“The U.S. is trumpeting as if it would offer economic compensation and benefit in case we abandon nuke,” Kim Kye Gwan, a senior North Korean diplomat, said in a sharply worded statement last month. “We have never had any expectation of U.S. support in carrying out our economic construction and will not at all make such a deal in future, too.”

The North Korean press has been running stories condemning capitalism, but that, of course, is simply more internal propaganda, and stage-setting for the negotiations.

The DPRK’s greatest friend, the People’s Republic of China, abandoned Communist economic theory decades ago, and has transformed itself into the world’s second largest economic powerhouse, while still managing to retain the dictatorial control the leadership want.  Chinese President Xi Jinping recently ended term limits on his office, enabling him, in effect, to remain dictator for life, or at least as long as China continues to prosper. Mr Xi has amassed more personal power in China than any ruler since Chairman Mao Zedong.

This is the kind of thing which may well have made an impression on Marshall Kim. That he is a murderous, brutal thug is unquestioned; the man had his own half-brother assassinated. But the DPRK needs to advance economically, and Juche has been holding it back. If the example of President Xi enables Mr Kim to see a way to embrace economic growth and still do as much as possible to guarantee his stay in power, it makes sense for him to do so.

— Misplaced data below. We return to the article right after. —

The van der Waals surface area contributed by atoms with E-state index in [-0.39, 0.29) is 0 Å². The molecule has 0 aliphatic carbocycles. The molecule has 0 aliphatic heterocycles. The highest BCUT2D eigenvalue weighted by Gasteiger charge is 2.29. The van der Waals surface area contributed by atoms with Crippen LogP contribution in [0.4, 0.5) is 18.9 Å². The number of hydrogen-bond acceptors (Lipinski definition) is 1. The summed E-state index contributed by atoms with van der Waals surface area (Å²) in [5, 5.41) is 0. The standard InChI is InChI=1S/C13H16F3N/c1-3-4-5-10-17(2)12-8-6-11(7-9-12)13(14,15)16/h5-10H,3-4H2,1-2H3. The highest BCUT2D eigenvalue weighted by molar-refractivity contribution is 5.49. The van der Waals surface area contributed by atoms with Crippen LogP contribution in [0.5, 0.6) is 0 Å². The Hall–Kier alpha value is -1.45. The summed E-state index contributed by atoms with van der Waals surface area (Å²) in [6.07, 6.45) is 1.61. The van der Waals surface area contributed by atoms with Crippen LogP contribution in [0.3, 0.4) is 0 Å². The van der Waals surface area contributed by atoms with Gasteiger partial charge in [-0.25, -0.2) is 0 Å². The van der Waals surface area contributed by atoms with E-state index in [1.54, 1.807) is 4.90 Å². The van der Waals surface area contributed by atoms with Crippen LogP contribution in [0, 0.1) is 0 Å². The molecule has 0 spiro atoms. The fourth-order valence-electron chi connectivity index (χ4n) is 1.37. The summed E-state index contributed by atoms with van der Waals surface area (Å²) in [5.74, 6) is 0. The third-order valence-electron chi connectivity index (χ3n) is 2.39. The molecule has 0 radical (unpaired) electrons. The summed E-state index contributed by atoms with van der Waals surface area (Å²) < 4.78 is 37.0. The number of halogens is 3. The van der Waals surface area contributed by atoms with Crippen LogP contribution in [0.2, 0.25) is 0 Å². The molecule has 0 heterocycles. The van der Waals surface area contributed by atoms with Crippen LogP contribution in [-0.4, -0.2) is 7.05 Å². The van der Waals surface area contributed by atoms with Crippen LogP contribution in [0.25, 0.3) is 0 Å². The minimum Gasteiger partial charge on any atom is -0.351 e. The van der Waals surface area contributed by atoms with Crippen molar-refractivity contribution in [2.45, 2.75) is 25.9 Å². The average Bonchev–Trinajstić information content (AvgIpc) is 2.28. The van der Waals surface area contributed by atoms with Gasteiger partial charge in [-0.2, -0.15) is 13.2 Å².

But that carries a huge risk. China was already far more economically developed than North Korea, and has been able to, mostly, resist the penetration of democratic ideas and free expression. Even with that said, ever-expanding trade and communication links will make it more and more difficult for the Communist government to keep the people under its thumb. The younger President Bush’s belief that exposure to democracy will result the the natural spread of democracy may have failed its test in Iraq and the rest of the Middle East, but even in Iran unrest against the regime is spreading. Can the Korean Workers’ Party stem the tide of democratization if the public are more exposed to democratic ideas?

Economic development may lead to another weakening of the dictatorial control of the Kim dynasty. It isn’t talked about much, but one of the greater weapons in the regime’s arsenal for keeping the North Korean people subjugated was the general undernourishment of the population. Underfed people are simply less energetic people; it’s hard to mount a revolt when you are constantly hungry. Worrying about from where your next meal will come takes on greater urgency when your last meal was insufficient. If the North Korean people become better fed, it poses greater problems for the military to control them.

The success of this summit is hardly guaranteed, and there are more than a few on the left who want it to fail — they are opposed to anything that would help President Trump — but if it does succeed, and both sides gain something, it could still turn out to be a lose/lose situation for the Dear Respected Comrade Kim.
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Cross-posted on The First Street Journal.